Instead, I’m going to distract you with a cunning “Hey look over there!” tactic.

Prepare to be amazed by my diversionary skills. Ready?

There are oceans of blogs out there – and plenty of them knock my socks off on a regular basis. But I’ve been thinking for a while now about how some staggeringly good ones have a much smaller audience than they deserve – because how do you find a drop in the ocean? Well, here are a few of my favourites:

The Imperfect Kitchen – sumptuous recipes paired with beautifully written vignettes. This blog is laden with wisdom, humour and longing.

Jules at See Jules Travel – You don’t have to be a traveller to enjoy Jules’ writing. She has been everywhere, and she tells a cracking good yarn. So if you’re planning a trip and would like some insight into your destination, Jules has probably been there and written a story about it. And if you’re not planning to go anywhere, take the time one lazy afternoon to get lost in her vivid storytelling.

The Great Unwashed – frank, funny and a little bit genius.

Anna Cull in the Art Cave – Anna is a New Zealandish artist who showcases her art on her blog. She was my first real reader – the first complete stranger who stumbled upon my blog, liked it and kept coming back. Yay! for Anna.

Yakinamac at Mrs Holder’s Legacy – diverse and thoughtful with a delicious sense of humour.

Aysha at Think Plan Run – Aysha and her friend Emma are planning a charity run across Africa – from east coast to west starting in August 2014. Their blog is comprised of short, witty updates journalling their progress on the project.

The Mathmaster at the Hungry Dog’s Lair – always surprising and interesting, but his post Fatherhood or something like it is one of my favourites.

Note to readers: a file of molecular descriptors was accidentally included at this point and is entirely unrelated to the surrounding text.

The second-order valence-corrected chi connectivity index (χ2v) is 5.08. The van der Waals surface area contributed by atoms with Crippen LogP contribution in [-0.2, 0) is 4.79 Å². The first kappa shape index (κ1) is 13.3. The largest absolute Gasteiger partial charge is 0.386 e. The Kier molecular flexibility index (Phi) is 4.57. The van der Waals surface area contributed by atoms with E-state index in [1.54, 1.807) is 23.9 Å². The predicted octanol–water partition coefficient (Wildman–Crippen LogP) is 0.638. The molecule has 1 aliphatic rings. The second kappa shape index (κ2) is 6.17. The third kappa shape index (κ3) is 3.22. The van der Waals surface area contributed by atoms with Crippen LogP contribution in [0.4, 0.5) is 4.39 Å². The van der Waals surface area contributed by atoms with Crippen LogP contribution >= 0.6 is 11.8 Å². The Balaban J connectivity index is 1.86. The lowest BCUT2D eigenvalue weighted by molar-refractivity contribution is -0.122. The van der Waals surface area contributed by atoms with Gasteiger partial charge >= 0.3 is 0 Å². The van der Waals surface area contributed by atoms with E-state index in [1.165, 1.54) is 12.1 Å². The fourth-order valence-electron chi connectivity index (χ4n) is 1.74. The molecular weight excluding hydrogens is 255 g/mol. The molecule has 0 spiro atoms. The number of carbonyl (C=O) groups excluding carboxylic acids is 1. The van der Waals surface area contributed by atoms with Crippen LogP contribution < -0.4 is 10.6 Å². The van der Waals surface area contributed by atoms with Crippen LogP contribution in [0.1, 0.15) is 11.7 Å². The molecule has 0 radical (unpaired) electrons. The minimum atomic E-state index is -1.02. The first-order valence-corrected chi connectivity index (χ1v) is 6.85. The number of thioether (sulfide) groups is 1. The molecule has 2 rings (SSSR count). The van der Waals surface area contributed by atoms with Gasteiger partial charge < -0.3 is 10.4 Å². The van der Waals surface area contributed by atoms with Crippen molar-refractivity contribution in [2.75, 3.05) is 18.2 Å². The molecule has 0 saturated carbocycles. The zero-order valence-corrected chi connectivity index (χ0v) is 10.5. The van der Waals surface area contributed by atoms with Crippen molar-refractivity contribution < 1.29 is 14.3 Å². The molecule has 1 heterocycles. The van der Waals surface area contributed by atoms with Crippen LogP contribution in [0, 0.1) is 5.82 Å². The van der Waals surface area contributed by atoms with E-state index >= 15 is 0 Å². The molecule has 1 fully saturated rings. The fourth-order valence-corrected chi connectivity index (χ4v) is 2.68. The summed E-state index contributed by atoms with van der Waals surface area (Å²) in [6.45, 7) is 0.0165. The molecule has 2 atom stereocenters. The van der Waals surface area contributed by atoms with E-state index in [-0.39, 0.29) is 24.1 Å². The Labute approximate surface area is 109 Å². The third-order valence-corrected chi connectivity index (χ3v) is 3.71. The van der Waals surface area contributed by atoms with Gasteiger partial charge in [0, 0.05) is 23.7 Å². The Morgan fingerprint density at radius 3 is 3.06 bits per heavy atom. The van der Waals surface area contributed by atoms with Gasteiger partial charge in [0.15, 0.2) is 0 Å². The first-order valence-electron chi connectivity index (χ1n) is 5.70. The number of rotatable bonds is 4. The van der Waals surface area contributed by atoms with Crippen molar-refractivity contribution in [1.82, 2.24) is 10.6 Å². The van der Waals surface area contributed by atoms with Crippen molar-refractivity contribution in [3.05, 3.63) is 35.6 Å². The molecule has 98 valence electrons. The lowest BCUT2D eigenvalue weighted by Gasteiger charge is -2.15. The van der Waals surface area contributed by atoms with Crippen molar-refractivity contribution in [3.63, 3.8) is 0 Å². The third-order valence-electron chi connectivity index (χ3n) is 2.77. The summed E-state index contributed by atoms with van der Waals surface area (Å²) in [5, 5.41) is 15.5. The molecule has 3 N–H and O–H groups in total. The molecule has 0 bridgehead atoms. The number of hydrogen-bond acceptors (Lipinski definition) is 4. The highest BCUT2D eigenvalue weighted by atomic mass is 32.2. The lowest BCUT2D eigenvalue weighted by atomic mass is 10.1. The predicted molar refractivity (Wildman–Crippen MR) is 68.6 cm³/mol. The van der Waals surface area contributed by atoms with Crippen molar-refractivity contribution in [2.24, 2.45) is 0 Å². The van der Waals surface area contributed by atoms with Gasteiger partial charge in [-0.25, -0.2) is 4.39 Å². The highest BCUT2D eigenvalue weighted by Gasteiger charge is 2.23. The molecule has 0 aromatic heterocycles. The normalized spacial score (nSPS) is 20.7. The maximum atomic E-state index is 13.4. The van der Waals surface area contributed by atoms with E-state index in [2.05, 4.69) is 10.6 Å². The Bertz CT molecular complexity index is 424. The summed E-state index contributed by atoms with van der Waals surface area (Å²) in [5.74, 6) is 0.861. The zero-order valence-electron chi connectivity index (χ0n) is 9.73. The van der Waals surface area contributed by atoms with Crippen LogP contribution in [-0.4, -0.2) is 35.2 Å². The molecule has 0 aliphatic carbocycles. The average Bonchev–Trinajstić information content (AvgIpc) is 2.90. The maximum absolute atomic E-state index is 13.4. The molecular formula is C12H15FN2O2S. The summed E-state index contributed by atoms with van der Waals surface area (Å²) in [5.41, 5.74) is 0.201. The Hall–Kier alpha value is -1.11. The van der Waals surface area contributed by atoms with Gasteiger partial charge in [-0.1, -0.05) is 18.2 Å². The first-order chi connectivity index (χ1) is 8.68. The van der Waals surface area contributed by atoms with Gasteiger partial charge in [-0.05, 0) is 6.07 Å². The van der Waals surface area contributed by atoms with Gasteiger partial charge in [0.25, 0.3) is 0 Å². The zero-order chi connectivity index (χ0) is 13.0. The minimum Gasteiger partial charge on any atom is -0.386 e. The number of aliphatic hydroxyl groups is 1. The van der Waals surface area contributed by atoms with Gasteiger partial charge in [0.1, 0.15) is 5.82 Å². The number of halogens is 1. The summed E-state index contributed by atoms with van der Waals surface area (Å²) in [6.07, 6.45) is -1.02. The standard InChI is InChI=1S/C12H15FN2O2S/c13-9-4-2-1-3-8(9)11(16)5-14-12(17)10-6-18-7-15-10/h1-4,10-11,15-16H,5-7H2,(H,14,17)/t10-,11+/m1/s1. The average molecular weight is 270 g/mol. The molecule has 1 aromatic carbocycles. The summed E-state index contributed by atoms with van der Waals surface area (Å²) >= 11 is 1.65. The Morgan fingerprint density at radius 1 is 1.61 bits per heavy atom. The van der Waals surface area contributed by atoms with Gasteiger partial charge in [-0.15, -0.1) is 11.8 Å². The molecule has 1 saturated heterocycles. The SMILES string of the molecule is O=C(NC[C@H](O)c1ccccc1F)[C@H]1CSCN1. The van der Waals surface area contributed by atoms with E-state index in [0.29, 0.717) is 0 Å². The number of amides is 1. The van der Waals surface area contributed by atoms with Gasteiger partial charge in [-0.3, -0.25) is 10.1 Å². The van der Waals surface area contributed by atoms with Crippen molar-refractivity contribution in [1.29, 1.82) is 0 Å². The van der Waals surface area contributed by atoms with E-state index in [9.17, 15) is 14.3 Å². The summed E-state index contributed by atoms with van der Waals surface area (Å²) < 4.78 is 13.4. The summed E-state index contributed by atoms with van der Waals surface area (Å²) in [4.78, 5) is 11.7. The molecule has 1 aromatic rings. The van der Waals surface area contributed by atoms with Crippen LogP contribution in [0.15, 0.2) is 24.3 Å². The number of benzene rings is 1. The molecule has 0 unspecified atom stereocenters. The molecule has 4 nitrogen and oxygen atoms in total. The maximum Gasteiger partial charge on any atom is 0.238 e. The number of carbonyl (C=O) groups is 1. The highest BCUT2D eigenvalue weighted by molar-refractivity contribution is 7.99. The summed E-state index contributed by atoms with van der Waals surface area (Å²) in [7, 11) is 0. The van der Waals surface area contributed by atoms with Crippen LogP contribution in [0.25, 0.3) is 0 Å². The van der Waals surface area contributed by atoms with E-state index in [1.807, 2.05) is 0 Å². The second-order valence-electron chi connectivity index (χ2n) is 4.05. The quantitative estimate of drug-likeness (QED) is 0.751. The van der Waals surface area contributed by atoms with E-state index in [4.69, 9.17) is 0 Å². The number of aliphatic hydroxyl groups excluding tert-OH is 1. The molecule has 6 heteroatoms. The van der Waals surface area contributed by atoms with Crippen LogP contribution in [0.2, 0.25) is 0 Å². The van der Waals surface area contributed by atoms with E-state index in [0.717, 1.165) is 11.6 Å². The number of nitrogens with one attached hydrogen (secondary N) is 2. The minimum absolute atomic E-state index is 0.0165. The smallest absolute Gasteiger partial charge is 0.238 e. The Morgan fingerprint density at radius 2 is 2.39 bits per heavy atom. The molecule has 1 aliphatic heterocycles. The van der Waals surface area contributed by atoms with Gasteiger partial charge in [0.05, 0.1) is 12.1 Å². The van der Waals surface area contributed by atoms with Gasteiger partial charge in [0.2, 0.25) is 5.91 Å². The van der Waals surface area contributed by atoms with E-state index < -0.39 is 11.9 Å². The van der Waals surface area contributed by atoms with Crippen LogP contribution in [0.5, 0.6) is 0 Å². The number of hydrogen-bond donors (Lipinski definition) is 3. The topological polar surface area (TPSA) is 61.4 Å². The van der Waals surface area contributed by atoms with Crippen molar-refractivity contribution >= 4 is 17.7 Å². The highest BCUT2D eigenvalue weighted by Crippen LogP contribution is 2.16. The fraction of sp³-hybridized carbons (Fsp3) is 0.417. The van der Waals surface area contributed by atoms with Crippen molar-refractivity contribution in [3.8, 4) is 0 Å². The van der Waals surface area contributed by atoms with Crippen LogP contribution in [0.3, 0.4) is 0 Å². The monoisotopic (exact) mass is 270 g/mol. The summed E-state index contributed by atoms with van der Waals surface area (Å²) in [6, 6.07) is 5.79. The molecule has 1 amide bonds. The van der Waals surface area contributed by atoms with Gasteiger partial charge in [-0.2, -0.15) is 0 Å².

Tanny at the Fourth Continent – Tanny is a well-travelled Australian living in Greenland and sharing her insights, travel stories and stunning photos of the Arctic and more.

Unless you want to know more about the Versatile Blogger Award, feel free to wander off now and visit some of those exciting blogs I just mentioned.

The Versatile Blogger Logo.For those of you who are still curious, here is what happened. The Imperfect Kitchen nominated me for this award, and to begin with, I was stumped about how to respond.

I felt honoured that a writer I enjoy reading would give me a public thumbs up. And in the spirit of community, I wanted to pass on the encouragement to other bloggers doing good stuff.

But I didn’t want to bore or baffle non-bloggers with my “Look, I got a gold sticker!” antics  – I do tend to get carried away with peer approval. So I decided to do it a bit arse-about and leave the explanation till last.

The Versatile Blogger Award is nominated by fellow bloggers for

the quality of writing, the uniqueness of subjects covered, the level of love displayed in the words on the virtual page. Or, of course, the quality of the photographs and the level of love displayed in the taking of them.

The rules are:

  • Thank the person who gave you this award.
  • Include a link to their blog.
  • Nominate 15 bloggers for the Versatile Blogger Award.
  • Finally, tell the person who nominated you seven things about yourself.

As you’ve probably noticed, I’ve broken all of the rules – not only by addressing them out of sequence, but by nominating seven bloggers instead of 15. The truth is I probably only read 20 blogs faithfully. Some of them don’t post very often or have quite a singular focus, and some of them already have a substantial following. So I left these ones off my list.

To the seven bloggers I listed above (in addition to the Imperfect Kitchen): Tag, you’re it. I hereby nominate you for the Versatile Blogger Award.

I really enjoy what you write and I hope the award introduces some new readers to the joys of your blog!